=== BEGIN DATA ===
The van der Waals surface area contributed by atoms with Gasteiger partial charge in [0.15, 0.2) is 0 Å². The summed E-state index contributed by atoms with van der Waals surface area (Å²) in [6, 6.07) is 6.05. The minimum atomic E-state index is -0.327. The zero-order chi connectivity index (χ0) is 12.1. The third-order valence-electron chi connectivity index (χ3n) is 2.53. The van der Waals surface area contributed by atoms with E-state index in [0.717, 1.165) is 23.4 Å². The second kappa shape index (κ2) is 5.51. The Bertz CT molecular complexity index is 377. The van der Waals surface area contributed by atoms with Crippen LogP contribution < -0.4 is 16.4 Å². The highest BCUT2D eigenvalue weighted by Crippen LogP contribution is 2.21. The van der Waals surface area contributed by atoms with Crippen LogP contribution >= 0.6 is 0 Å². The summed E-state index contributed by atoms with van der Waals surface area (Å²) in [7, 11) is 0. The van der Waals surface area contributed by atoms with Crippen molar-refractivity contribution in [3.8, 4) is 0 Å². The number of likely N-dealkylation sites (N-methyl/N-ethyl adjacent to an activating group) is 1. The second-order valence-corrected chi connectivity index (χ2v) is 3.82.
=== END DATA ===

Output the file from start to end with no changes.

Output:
The van der Waals surface area contributed by atoms with Gasteiger partial charge in [0.15, 0.2) is 0 Å². The summed E-state index contributed by atoms with van der Waals surface area (Å²) in [6, 6.07) is 6.05. The minimum atomic E-state index is -0.327. The zero-order chi connectivity index (χ0) is 12.1. The third-order valence-electron chi connectivity index (χ3n) is 2.53. The van der Waals surface area contributed by atoms with E-state index in [0.717, 1.165) is 23.4 Å². The second kappa shape index (κ2) is 5.51. The Bertz CT molecular complexity index is 377. The van der Waals surface area contributed by atoms with Crippen LogP contribution < -0.4 is 16.4 Å². The highest BCUT2D eigenvalue weighted by Crippen LogP contribution is 2.21. The van der Waals surface area contributed by atoms with Crippen LogP contribution >= 0.6 is 0 Å². The summed E-state index contributed by atoms with van der Waals surface area (Å²) in [7, 11) is 0. The van der Waals surface area contributed by atoms with Crippen molar-refractivity contribution in [3.8, 4) is 0 Å². The number of likely N-dealkylation sites (N-methyl/N-ethyl adjacent to an activating group) is 1. The second-order valence-corrected chi connectivity index (χ2v) is 3.82.